Fibromyalgia is a chronic disease that mostly affects women. The persistent muscle and joint pain that characterizes this disease seem to be the work of the brain, but a recent study has explored another avenue: that of autoimmunity.
About 2% to 4% of the US population, mostly women, are affected by fibromyalgia, a poorly understood chronic disease characterized by constant muscle and joint pain, general fatigue, sleep disturbances, and poor mental health, prone to anxiety and depression. The constant feeling of pain, exacerbated by cold, stress, or humidity, is associated with the dysfunction of pain circuits in the brain and peripheral nervous system. Some patients also have dysregulation of the immune system.
The immune track of fibromyalgia has interested Swedish and British researchers. They wondered whether autoantibodies, which attack one’s own body, could play a role in the development of the disease’s main symptoms. They publish the results of their experiments with mice in The Journal Of Clinical Investigation.
Transfering fibromyalgia to mice
The hypothesis presented in this publication is as follows. If autoantibodies, IgG to be precise, play a role in fibromyalgia, healthy mice should develop symptoms of the disease when injected with them. So they were injected with serum from persons with fibromyalgia, which contains only IgG.
The rodents developed the symptoms of fibromyalgia after this injection. They became more sensitive to cold and mechanical stimuli and lost their alertness. In contrast, serums from healthy humans, or those from patients without their IgG, did not make the mice sick.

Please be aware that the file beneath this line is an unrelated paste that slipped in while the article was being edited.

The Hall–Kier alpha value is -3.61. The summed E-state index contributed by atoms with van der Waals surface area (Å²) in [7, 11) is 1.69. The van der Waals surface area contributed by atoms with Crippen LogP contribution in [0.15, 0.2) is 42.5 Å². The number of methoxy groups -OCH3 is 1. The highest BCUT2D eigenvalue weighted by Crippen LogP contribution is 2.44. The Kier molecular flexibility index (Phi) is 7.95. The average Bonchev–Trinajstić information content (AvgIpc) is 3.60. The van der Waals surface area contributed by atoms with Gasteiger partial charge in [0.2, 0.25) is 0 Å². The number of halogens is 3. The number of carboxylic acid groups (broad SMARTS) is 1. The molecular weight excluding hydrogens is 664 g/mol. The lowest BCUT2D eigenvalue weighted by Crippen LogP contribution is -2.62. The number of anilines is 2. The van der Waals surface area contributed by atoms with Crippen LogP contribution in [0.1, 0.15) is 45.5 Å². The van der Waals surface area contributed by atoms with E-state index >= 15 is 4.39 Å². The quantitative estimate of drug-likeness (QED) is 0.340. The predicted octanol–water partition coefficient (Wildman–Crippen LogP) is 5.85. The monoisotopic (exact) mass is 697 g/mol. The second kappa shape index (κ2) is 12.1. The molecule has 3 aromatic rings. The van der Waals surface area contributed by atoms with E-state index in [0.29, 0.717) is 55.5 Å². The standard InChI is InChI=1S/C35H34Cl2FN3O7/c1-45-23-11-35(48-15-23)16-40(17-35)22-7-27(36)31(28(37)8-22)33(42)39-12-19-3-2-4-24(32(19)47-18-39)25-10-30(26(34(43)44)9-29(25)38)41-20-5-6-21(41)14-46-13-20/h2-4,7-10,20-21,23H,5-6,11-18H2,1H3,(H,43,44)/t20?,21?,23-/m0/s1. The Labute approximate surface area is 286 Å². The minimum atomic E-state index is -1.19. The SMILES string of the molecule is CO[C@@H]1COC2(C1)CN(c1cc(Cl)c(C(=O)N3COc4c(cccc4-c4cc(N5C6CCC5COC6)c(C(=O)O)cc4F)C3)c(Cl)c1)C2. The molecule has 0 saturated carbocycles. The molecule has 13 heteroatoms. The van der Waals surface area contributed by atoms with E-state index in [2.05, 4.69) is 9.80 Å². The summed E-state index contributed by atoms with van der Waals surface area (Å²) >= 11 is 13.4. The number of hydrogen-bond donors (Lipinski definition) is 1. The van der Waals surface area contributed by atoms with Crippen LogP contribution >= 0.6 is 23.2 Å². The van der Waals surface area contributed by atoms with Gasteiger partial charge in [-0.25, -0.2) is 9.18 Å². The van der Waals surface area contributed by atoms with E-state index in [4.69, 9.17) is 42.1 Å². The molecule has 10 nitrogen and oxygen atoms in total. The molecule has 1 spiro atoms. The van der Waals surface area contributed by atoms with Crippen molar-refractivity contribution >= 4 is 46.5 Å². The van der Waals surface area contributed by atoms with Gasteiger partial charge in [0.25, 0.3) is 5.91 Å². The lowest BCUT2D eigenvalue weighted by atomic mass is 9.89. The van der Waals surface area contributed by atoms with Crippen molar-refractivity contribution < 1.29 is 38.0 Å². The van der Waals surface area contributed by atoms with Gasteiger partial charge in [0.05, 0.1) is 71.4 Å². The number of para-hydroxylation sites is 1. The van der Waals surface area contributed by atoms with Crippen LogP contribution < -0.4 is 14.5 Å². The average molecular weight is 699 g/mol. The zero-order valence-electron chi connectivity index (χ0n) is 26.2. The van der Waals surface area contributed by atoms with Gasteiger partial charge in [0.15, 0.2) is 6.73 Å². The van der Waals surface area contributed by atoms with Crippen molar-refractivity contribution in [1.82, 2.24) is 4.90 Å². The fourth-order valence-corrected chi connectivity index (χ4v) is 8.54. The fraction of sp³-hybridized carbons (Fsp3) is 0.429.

The link between autoantibodies and pain
How do these autoantibodies work? According to the authors’ findings, they do not activate sensory neurons, but bind, among other things, to glial satellite cells located in the spinal ganglion of the mice. In vitro tests have also shown that these autoantibodies can also bind in humans.
Autoantibodies isolated from fibromyalgia patients thus sensitize pain receptors in the peripheral nervous system. They become hyperreactive to stimuli and send pain signals to the brain.
Currently, there is no treatment for the cause of fibromyalgia. Treatment is limited to light exercise and antidepressants, but for many patients, this does not work. A better understanding of the role of immunology in this disease could open up new treatment options. Treatments aimed at reducing the amount of IgG in the serum, such as plasmapheresis, could improve the lives of patients who are often at their wit’s end.